Tennessee is packed with a country and blues culture that’s centered around Nashville and Memphis. When it comes to the cost of living in the state, you’ll find cheap rental prices compared to national rates. Homes follow a similar trend, though Tennessee has a wide range of markets depending on where you move. Residents also spend more than the national average on utilities.
Housing Costs in Tennessee
The median home value in Tennessee is $170,801, according to NeighborhoodScout. These reports also indicate that there isn’t much upward variation around Tennessee’s largest cities. In Nashville, the median home value is $110,950, while Knoxville’s is slightly higher at $149,046.
Tennessee homes have seen good appreciation rates recently. As a matter of fact, NeighborhoodScout reports show that from 2013 to 2018, home values have risen by a cumulative 36.56%, or 6.43% annually. If you condense these numbers for just 2016 to 2018, the annual appreciation rates expand to 7.71%.
If you’re looking to rent, Tennessee is about as good an option as you’ll find. According to Apartment List data from 2019, a two bedroom apartment in the Volunteer State goes for just $854 a month, as compared to the $1,175 national median. Three bedroom apartments have an even larger split, as the $1,139 median rent in Tennessee is $439 cheaper than the $1,578 U.S. median.
According to the U.S. Energy Information Administration (EIA), the average monthly energy bill in Tennessee is $123.30. That’s $11.63 above the U.S. average energy utility bill of $111.67.
Numbeo.com data from 2019 shows what the average monthly utility bills for a 915 square-foot apartment cost in Tennessee’s largest cities. In Nashville, residents can expect to pay $159.32, while $145.29. For comparison, the national average is $151.96.
The Living Wage Calculator from MIT lists a $22,369 living wage for a single adult in Tennessee. Of that income, about $2,994, or 13.4% goes to food. This estimation jumps to 15.2% for a family of two adults and two children, as MIT calculates a family of this size will spend $8,822 on food out of a $58,199 living wage.
Individual food prices vary by city. According to Numbeo.com (2019), a gallon of milk and a dozen eggs goes for $3.21 and $2.48, respectively, in Memphis. Chattanooga residents pay slightly less, as a gallon of milk there is $3.09 and a dozen eggs is $1.92.
In much of Tennessee, healthcare costs come out right around the national average. According to a 2016 study by the Health Care Cost Institute, prices in the Nashville metro area sit at 7% above the U.S. median, whereas the Chattanooga metro area is 4% below that mark. The major outlier in the state is Knoxville, which boasts prices 16% less than the national median.
Want to pursue higher education in Tennessee, for yourself or your child? The highly ranked Vanderbilt University estimates its tuition and fees to total $73,148 for the 2019-2020 academic year. That doesn’t even include the $836 First Year Experience Fee.
If you fear student loans, there are less expensive options in the Volunteer State. For example, there’s the University of Tennessee Knoxville, where in-state tuition is $13,006 for 2018-2019, compared to $31,426 for out-of-state students.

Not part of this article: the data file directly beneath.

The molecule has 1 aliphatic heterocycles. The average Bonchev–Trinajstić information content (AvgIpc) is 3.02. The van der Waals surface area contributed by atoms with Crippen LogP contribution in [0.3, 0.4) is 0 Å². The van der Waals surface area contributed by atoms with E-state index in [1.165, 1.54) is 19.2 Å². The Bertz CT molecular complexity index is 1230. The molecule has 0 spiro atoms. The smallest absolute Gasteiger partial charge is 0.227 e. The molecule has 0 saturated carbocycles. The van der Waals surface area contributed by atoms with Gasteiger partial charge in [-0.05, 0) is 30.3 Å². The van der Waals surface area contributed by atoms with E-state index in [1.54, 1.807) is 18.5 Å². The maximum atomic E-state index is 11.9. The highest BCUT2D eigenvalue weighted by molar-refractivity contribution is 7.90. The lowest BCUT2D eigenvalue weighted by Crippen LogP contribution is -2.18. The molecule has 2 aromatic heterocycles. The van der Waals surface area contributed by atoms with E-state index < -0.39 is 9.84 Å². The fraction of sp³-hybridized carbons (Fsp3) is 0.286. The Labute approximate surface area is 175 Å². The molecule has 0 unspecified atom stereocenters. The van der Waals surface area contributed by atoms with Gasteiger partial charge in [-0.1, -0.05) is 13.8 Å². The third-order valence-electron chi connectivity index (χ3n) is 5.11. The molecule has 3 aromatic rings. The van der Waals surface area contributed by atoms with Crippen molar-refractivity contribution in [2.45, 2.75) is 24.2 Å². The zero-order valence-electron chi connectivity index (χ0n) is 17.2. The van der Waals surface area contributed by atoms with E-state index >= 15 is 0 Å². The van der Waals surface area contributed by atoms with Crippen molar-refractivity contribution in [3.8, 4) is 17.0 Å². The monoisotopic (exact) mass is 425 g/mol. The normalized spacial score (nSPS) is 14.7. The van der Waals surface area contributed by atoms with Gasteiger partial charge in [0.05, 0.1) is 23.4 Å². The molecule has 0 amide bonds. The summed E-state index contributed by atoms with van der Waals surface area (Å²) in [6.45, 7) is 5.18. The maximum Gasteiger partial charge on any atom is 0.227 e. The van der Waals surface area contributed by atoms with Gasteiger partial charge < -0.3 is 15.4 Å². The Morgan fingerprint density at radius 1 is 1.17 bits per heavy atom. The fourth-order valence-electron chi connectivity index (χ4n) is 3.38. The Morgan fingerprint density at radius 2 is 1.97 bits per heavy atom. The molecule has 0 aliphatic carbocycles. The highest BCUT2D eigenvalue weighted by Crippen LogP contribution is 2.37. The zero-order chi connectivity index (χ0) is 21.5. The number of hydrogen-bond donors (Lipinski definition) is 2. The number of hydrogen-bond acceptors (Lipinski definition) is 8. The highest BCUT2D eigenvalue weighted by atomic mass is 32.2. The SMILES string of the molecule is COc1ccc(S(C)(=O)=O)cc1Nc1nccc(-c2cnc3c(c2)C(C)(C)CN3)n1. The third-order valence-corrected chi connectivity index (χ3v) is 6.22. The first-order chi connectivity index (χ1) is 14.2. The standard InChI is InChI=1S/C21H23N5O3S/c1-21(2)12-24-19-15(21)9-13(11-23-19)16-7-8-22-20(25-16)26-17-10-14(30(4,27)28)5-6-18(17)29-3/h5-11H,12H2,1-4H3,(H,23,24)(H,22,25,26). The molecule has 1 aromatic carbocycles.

Tennessee’s state tax system has been called the most regressive in the nation. A study by economists at the Federal Reserve found that Tennessee’s tax regime offsets 32.7% of the progressiveness of the federal tax code. In other words, the federal tax system aims to get wealthier folks paying a higher percentage of their income in taxes. But when you add in the Tennessee state taxes, the inequality-compressing effect of the federal tax system is lessened by 32.7%.
There is no state income tax in Tennessee. The state does, however, impose a 2% tax on dividend and interest income for the 2019 tax year. This law is on schedule to be repealed by the state government on Jan. 1, 2021.
Tennessee’s sales tax ranges from 8.5% to 9.75%, depending on the county in which you’re shopping. So although the base state sales tax is 7%, counties impose extra rates that range from 1.5% to 2.75%.
Miscellaneous Cost of Living Facts
Tennessee has plenty of attractions to keep tourists and residents happy. For one thing, there’s Graceland, Elvis Presley’s home. A ticket to Graceland will cost you $41 for the cheapest option.
Tennessee also has options for nature-lovers. Admission to Great Smoky Mountains National Park is free. If you want to camp in the park, you’ll pay between $14 and $23 per night. Admission to the National Civil Rights Museum in Memphis is $15 for adults. The Hunter Museum of American Art in Chattanooga and the Frist Center for Visual Arts in Nashville are also $15.
Tips for Planning Your Finances
- A financial advisor can help you navigate big life changes like a cross-country move, or just help you to meet general financial goals like saving for retirement. SmartAsset’s financial advisor matching tool simplifies the process of searching for an advisor. If you’re ready to be matched with local advisors that will help you achieve your financial goals, get started now.
- For an overview of some of the top financial advisor firms in the state, stop by our lists for Chattanooga, Nashville, Knoxville and Memphis.
- Georgia has a plethora of local banks that new residents can move their money to. Here are some options: SmartBank, CapStar Bank, Andrew Johnson Bank, Triumph Bank and First Century Bank. Be sure to pay attention to important factors like interest rates, ATM access and overdraft fees.
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